In selling the business there may be considerable delays between the appointment of the insolvency practitioner and the sale of the business due to, for example, purchaser registration requirements (to allow the purchaser lawfully to operate the care home(s)), which is an unavoidable administrative process.
Pre-pack administration sale
Pre-pack administrations are used on a regular basis in order to achieve the sale of a distressed business for the benefit of the creditors of the insolvent entity whilst maintaining continuity of service delivery and business value. Whilst a pre-pack administration is not out of the question in the context of a care home there are a number of issues which may make such a process impractical.
Any purchaser will likely wish to exclude from the sale any underperforming parts of the business. In the context of an underperforming care home in the portfolio, the closure of a home is not straightforward and at least 28 days' notice is required to be given to the local authority to enable it to find alternative accommodation for the residents. Any insolvency practitioner will be keen to avoid being left with an underperforming care home which is costly and difficult to deal with, particularly where he/she will owe a duty of care to its residents and be at risk of reputational damage if any issues arise which are not dealt with appropriately.
As noted above, there may be bars to progressing the sale quickly due to the need for the purchaser to be CQC registered, which may make a pre-pack unworkable. It may be possible to expedite the process if the purchaser is already registered with the CQC as they can make an ‘add-on’ application to an existing registration. However, even registrations such as this can take up to four months to complete. Any delay in completion of the sale where the administrator has not put in place an effective trading plan is likely to cause damage to the business, worsening the home's financial position and putting the care of the residents at risk.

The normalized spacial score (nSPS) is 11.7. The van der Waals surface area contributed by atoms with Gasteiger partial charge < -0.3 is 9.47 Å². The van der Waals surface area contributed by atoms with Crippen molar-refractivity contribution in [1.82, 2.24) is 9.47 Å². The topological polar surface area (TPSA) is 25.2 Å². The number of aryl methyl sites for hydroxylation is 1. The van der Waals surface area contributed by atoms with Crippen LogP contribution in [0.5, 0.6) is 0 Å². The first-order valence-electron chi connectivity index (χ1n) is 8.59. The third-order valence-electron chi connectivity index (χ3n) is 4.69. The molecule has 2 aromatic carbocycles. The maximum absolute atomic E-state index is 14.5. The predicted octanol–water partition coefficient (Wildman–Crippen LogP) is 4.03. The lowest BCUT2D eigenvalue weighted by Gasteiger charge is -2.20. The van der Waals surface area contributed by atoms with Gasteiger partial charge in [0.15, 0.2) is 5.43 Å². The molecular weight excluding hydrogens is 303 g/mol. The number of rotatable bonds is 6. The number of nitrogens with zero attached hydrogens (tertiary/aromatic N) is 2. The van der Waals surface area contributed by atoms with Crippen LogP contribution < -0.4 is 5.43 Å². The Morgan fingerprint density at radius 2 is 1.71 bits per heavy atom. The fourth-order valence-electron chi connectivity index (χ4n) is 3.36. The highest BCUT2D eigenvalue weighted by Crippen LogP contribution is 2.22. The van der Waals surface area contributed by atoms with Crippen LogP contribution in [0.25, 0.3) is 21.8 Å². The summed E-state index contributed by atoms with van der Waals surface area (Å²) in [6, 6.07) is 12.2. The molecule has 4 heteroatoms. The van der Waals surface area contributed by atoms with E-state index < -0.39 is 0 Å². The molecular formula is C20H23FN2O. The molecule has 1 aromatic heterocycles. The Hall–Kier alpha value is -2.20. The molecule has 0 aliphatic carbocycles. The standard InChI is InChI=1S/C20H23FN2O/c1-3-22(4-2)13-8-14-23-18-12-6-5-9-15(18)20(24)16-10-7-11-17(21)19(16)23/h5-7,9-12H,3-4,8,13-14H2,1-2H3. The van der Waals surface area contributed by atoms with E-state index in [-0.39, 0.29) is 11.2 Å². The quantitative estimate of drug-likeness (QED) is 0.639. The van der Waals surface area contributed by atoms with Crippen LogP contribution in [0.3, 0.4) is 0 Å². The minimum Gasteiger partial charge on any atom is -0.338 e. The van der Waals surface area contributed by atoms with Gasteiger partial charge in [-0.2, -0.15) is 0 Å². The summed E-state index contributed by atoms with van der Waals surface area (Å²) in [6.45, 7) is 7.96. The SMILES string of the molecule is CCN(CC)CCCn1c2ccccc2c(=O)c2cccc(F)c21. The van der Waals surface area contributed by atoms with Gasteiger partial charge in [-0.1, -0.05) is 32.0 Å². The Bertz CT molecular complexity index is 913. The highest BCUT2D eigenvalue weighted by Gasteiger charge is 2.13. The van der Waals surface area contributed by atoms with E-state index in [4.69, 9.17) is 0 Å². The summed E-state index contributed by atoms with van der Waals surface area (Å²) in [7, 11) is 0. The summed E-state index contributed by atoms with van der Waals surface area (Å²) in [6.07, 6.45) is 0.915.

Whilst trading insolvencies and pre-pack administrations may be less favourable options for care home operators in financial distress, there are alternatives to consider, including:
- Negotiating some form of debt forgiveness with key lenders and creditors, and/or entering into a company voluntary arrangement (CVA) involving the restructuring of the unsecured debts of the operator
- Solvent restructuring of the business, for example via:
- an operator-led restructuring where the operator's management team (perhaps in conjunction with specialist advisers) works with the operator's lender to negotiate a structured financial and trading plan so as to attempt to trade the business back into profit. This could be completed in conjunction with a CVA
- a third party refinance, possibly involving the sale of the incumbent lender's debt to the incoming third party